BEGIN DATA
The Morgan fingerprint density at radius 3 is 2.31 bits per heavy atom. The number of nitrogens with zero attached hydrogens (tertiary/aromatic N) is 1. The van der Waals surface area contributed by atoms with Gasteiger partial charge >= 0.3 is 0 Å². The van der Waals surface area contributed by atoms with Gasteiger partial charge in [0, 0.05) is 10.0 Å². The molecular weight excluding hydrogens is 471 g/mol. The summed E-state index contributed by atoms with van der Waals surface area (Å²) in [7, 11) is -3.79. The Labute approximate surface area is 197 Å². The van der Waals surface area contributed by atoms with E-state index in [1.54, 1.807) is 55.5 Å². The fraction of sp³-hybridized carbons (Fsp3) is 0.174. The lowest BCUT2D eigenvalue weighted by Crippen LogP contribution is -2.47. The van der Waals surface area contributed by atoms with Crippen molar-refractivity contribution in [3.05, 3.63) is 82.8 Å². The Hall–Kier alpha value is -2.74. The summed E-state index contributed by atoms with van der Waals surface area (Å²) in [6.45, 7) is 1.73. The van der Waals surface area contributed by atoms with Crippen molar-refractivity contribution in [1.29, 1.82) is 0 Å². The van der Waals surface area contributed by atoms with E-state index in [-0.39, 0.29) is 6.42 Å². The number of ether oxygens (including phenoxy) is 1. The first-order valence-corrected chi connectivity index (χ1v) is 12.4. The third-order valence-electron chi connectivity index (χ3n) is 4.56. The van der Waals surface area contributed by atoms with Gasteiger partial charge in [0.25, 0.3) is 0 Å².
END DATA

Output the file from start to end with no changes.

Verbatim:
The Morgan fingerprint density at radius 3 is 2.31 bits per heavy atom. The number of nitrogens with zero attached hydrogens (tertiary/aromatic N) is 1. The van der Waals surface area contributed by atoms with Gasteiger partial charge >= 0.3 is 0 Å². The van der Waals surface area contributed by atoms with Gasteiger partial charge in [0, 0.05) is 10.0 Å². The molecular weight excluding hydrogens is 471 g/mol. The summed E-state index contributed by atoms with van der Waals surface area (Å²) in [7, 11) is -3.79. The Labute approximate surface area is 197 Å². The van der Waals surface area contributed by atoms with E-state index in [1.54, 1.807) is 55.5 Å². The fraction of sp³-hybridized carbons (Fsp3) is 0.174. The lowest BCUT2D eigenvalue weighted by Crippen LogP contribution is -2.47. The van der Waals surface area contributed by atoms with Crippen molar-refractivity contribution in [3.05, 3.63) is 82.8 Å². The Hall–Kier alpha value is -2.74. The summed E-state index contributed by atoms with van der Waals surface area (Å²) in [6.45, 7) is 1.73. The van der Waals surface area contributed by atoms with Crippen molar-refractivity contribution in [1.29, 1.82) is 0 Å². The van der Waals surface area contributed by atoms with E-state index in [-0.39, 0.29) is 6.42 Å². The number of ether oxygens (including phenoxy) is 1. The first-order valence-corrected chi connectivity index (χ1v) is 12.4. The third-order valence-electron chi connectivity index (χ3n) is 4.56. The van der Waals surface area contributed by atoms with Gasteiger partial charge in [0.25, 0.3) is 0 Å².